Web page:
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The Student News Site of Fresno Christian High School

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Living inhaler dependent

After running the daily warm-up around the perimeter of the field, my lungs felt compressed and I started to wheeze. My head spun and I felt close to fainting.

Despite being unable to breathe or speak, I often tell myself to remain calm, inhaling through my nose and exhaling through my mouth. I grasp my inhaler, draw in the medicine and hold onto what little air is still in my body.

Thousands, including myself, suffer from asthma, a disease of the lungs, in which a person?s airways are sensitive to allergens and irritants. Allergens cause the immune system to produce antibodies that inflame the bronchial tubes. Irritants constrict lung muscles, narrowing the air passages.

As with most asthma cases, the disease developed after my early elementary years. I could run and not lose my breath. But at my first soccer practice in 4th grade, I had a minor asthma attack.

At first I had no idea what was happening. When my airways shut, I started to wheeze and panic. My coach told me he thought I had asthma because most asthmatics develop the condition in their childhood and grow out of it when they turn 35.

This attack was not fatal, however, because my dad and older brother have asthma and they had an extra inhaler. In fact, most asthma is hereditary.

In the fourth grade I experienced another attack during the Physical Fitness Test.

When I ran the mile, I lost my breath on the last lap. I tried to take my rescue inhaler, but it had expired the week before, so I started to panic. For a minute and a half, I could not breathe. However, the school called my mom and she brought an inhaler.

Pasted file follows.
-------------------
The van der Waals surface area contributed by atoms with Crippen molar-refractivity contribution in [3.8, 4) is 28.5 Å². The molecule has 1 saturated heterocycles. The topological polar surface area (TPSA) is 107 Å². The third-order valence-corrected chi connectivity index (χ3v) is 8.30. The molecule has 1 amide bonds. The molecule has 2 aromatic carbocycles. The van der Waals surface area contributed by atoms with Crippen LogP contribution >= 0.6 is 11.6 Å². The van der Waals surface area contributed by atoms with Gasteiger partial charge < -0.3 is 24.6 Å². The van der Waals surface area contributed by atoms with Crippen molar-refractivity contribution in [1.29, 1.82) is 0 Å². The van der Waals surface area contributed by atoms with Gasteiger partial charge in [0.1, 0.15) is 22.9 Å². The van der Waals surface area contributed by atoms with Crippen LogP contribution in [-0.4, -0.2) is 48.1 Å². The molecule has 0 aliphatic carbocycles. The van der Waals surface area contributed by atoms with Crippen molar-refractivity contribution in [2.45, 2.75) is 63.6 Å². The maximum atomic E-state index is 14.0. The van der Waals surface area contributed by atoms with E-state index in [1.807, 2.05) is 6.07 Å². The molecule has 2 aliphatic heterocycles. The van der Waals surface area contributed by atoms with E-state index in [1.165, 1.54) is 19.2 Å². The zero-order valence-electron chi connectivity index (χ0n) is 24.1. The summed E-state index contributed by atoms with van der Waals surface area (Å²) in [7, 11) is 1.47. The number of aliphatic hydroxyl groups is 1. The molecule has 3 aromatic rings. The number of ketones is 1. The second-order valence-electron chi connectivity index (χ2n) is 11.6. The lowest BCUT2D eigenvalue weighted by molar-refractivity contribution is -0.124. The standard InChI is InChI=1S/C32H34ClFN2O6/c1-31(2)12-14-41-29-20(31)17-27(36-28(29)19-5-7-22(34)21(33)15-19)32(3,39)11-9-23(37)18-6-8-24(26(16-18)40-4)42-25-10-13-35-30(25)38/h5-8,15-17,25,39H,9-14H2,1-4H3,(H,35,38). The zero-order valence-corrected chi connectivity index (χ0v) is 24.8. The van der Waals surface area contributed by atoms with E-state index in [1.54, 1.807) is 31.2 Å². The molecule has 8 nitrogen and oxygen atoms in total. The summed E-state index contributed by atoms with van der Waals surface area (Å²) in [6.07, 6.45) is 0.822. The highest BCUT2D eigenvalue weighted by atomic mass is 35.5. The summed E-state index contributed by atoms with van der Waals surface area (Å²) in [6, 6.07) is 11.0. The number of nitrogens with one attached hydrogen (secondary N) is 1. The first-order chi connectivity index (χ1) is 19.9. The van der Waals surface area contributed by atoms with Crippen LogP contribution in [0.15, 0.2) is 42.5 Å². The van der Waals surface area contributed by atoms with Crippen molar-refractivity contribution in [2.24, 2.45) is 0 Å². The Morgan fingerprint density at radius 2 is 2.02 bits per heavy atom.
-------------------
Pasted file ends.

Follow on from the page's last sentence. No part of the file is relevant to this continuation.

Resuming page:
Three years later, while at my first travel softball tournament in Oakdale, CA, I suffered from my second major asthma attack. During our first game, smoke from the barbeque drifted to our field.

The smoke inhalation seemed inconsequential until that night at the hotel. There, I suffered an asthma attack and used my inhaler. After two doses, nothing happened. My mom turned on the shower to help my breathing, but this time it made my breathing worse.

My mom called the front desk of the hotel and asked for directions to the nearest hospital, six blocks away. At the emergency room, the nurse gave me a nebulizer, which is like a rescue inhaler, except that it can be inhaled and exhaled. After five minutes, I could breathe again.

Since then I have not experienced any serious asthma attacks except for the occasional loss of breath during a sports practice or intense laughter. However, the air quality in the Valley affects my asthma.

According to greatvalley.org, 16% of children ages 0-17 in Fresno County have asthma. The bad air quality increases the chance of an asthma attack.

In addition to the air quality, changes in elevation affect my asthma. Even though Valley air worsens my asthma, I have adapted to the elevation. Moving away may not improve my asthma unless given time to adjust.

However, asthma does not only inhibit physical activity. Sometimes, while in class, I am forced to leave the classroom for my inhaler. Other students? cologne, perfume or air fresheners in the room irritate my lungs.

To this day, asthma remains unpredictable. I never know when it will react. Shortness of breath, wheezing or exacerbation can come at any time. I am always prepared with my inhaler to combat the effects of asthma, but hate my dependence on it.

For more information on asthma and its statistics, visit the American Academy of Allergy Asthma and Immunology.

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  • F

    Fatima CostaFeb 5, 2010 at 6:48 am

    I left right before you guys started. Who won?

    Reply
  • J

    Jeremiah BrownFeb 5, 2010 at 6:48 am

    Ha, it’s funny to finally see what you guys do in that class.

    Reply
  • J

    Josh HopperFeb 5, 2010 at 6:48 am

    I finally got on The Feather! Yes! I think it’s the first time ever! Thanks Stobbe!

    Reply